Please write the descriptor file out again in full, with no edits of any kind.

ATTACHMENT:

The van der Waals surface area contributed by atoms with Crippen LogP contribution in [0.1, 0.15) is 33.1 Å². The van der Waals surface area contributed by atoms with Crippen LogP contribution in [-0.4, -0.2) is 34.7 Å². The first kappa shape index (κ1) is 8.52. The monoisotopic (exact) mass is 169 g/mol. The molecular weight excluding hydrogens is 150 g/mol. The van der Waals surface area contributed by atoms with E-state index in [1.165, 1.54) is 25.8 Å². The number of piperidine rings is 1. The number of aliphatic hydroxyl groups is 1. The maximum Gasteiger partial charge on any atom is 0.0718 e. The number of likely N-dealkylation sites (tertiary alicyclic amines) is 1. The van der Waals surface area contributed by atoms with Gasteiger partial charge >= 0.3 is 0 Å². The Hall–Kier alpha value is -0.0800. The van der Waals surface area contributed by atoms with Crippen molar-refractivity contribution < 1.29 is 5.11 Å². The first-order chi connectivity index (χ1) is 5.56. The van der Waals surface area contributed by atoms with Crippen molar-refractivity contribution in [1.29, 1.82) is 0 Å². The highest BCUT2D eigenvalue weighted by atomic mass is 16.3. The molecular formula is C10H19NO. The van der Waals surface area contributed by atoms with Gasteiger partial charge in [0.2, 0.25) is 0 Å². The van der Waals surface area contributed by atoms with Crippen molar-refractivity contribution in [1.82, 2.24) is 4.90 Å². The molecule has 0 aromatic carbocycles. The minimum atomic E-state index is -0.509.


The van der Waals surface area contributed by atoms with Crippen LogP contribution in [0.1, 0.15) is 33.1 Å². The van der Waals surface area contributed by atoms with Crippen LogP contribution in [-0.4, -0.2) is 34.7 Å². The first kappa shape index (κ1) is 8.52. The monoisotopic (exact) mass is 169 g/mol. The molecular weight excluding hydrogens is 150 g/mol. The van der Waals surface area contributed by atoms with E-state index in [1.165, 1.54) is 25.8 Å². The number of piperidine rings is 1. The number of aliphatic hydroxyl groups is 1. The maximum Gasteiger partial charge on any atom is 0.0718 e. The number of likely N-dealkylation sites (tertiary alicyclic amines) is 1. The van der Waals surface area contributed by atoms with Gasteiger partial charge >= 0.3 is 0 Å². The Hall–Kier alpha value is -0.0800. The van der Waals surface area contributed by atoms with Crippen molar-refractivity contribution < 1.29 is 5.11 Å². The first-order chi connectivity index (χ1) is 5.56. The van der Waals surface area contributed by atoms with Crippen molar-refractivity contribution in [1.29, 1.82) is 0 Å². The highest BCUT2D eigenvalue weighted by atomic mass is 16.3. The molecular formula is C10H19NO. The van der Waals surface area contributed by atoms with Gasteiger partial charge in [0.2, 0.25) is 0 Å². The van der Waals surface area contributed by atoms with Crippen molar-refractivity contribution in [1.82, 2.24) is 4.90 Å². The molecule has 0 aromatic carbocycles. The minimum atomic E-state index is -0.509.